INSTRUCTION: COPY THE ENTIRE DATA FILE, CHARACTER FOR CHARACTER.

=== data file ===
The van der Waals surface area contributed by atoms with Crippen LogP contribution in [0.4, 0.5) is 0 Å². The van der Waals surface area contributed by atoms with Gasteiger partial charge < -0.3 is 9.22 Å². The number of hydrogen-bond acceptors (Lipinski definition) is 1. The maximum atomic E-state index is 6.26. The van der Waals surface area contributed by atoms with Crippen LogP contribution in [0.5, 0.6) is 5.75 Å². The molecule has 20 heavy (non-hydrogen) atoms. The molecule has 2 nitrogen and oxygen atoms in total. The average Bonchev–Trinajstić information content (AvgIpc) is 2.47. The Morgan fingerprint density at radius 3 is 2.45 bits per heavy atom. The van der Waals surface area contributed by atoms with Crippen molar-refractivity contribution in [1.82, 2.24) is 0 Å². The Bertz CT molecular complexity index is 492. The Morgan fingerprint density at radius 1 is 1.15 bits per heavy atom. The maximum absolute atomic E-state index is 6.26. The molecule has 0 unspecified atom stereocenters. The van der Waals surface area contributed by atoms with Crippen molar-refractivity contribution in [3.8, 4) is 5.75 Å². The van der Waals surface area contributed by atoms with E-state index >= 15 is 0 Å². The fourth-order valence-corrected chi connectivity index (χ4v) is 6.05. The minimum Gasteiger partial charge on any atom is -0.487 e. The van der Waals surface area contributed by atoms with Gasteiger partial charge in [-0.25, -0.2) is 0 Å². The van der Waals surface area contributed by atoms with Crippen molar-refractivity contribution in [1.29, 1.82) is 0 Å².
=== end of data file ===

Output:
The van der Waals surface area contributed by atoms with Crippen LogP contribution in [0.4, 0.5) is 0 Å². The van der Waals surface area contributed by atoms with Gasteiger partial charge < -0.3 is 9.22 Å². The number of hydrogen-bond acceptors (Lipinski definition) is 1. The maximum atomic E-state index is 6.26. The van der Waals surface area contributed by atoms with Crippen LogP contribution in [0.5, 0.6) is 5.75 Å². The molecule has 20 heavy (non-hydrogen) atoms. The molecule has 2 nitrogen and oxygen atoms in total. The average Bonchev–Trinajstić information content (AvgIpc) is 2.47. The Morgan fingerprint density at radius 3 is 2.45 bits per heavy atom. The van der Waals surface area contributed by atoms with Crippen molar-refractivity contribution in [1.82, 2.24) is 0 Å². The Bertz CT molecular complexity index is 492. The Morgan fingerprint density at radius 1 is 1.15 bits per heavy atom. The maximum absolute atomic E-state index is 6.26. The molecule has 0 unspecified atom stereocenters. The van der Waals surface area contributed by atoms with Crippen molar-refractivity contribution in [3.8, 4) is 5.75 Å². The van der Waals surface area contributed by atoms with E-state index >= 15 is 0 Å². The fourth-order valence-corrected chi connectivity index (χ4v) is 6.05. The minimum Gasteiger partial charge on any atom is -0.487 e. The van der Waals surface area contributed by atoms with Gasteiger partial charge in [-0.25, -0.2) is 0 Å². The van der Waals surface area contributed by atoms with Crippen molar-refractivity contribution in [1.29, 1.82) is 0 Å².